American Birding Podcast



Confirmation of a New Nesting Site for Black-capped Petrel

For pelagic birders on the east coast, it doesn’t get much better than a Black-capped Petrel in a breeze. Like all Pterodromas, they cruise on the wind like a fine Italian sportscar on a mountain road, effortlessly and with breathtaking abandon. For decades the only known nest sites of this charismatic seabird were in patches of high mountain forest on the island of Hispaniola – including some of the last remaining patches of native forest in Haiti – where rampant destruction of natural resources continue to make their long-term survival uncertain.

A Black-capped Petrel in North Carolina's Gulf Stream, photo by George Armistead from the ABA's Seabirding IFO

A Black-capped Petrel in North Carolina’s Gulf Stream, photo by George Armistead from the ABA’s Seabirding IFO

But a re-discovery on the tiny island of Dominica not only offers a huge ray of hope to a beleaguered population, but is also a statement about that nation’s established environmental movement, and the success that is within the reach of other Caribbean nations. The Black-capped Petrel is once again confirmed to nest there, for the first time since 1862.

From a report at the Caribbean News Service:

Adam Brown, Co-founder and Lead Scientist at EPIC states, “Finding this colony of petrels on Dominica is a real game-changer for Black-capped Petrel conservation. For years we thought the only remaining colonies of petrels were on Hispaniola, where nesting habitat is diminishing at an alarming rate and pressures of human activity are significant. Dominica is an island-nation where nature conservation is a high priority and forests needed by petrels are well protected, so we now have a huge new opportunity to undertake conservation efforts to preserve this imperiled species.”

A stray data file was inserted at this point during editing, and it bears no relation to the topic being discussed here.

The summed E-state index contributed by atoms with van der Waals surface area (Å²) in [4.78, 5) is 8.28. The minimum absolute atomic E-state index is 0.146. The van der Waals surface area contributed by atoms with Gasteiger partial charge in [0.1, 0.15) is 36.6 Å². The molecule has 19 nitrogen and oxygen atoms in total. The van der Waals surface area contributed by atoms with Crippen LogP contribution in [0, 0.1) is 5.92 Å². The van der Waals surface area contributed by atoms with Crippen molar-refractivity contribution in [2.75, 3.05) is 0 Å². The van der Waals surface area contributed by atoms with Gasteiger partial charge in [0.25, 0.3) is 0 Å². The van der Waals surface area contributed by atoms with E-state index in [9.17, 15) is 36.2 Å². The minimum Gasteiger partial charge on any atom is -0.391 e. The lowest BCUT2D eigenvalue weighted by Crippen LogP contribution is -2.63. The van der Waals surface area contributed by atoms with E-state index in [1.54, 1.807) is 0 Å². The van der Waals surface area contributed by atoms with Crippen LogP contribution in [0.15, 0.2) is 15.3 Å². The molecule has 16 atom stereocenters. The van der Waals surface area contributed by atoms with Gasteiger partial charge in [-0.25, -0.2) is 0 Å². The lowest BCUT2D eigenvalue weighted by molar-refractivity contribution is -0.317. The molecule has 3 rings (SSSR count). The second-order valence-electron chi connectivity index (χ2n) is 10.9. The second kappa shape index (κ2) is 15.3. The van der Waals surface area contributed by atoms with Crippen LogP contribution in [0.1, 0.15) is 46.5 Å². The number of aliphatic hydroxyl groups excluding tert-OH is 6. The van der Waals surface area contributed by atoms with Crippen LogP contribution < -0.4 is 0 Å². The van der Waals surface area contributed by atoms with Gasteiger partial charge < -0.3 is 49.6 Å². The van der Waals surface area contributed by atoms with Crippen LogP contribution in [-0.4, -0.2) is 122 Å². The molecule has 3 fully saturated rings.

The searchers found 968 birds, a remarkable percentage of the population of a species that is estimated to number only around 5000. In addition to Dominica, it’s been long suspected that the species also nests in southeastern Cuba and Jamaica, but as yet, that is not confirmed.

Not only is this a fantastic conservation story, but there’s an interesting taxonomic angle as well. Birders in the Gulf Stream have long noted that Black-capped Petrels come in two varieties, “light-faced” and “dark-faced”. These two forms not only look different, but they have different molt timing and, as a study using museum specimens published in 2013 found, significant genetic distance as well. Known breeding populations on Hispaniola consist of dark-faced birds so the breeding grounds of the light individuals was long suspected to be Dominica.

More study is certainly needed, but the confirmation of a Dominican population matching the description of “light-faced” birds is certainly a huge piece of the puzzle. Exciting stuff, but seabirds never lack the capacity to amaze.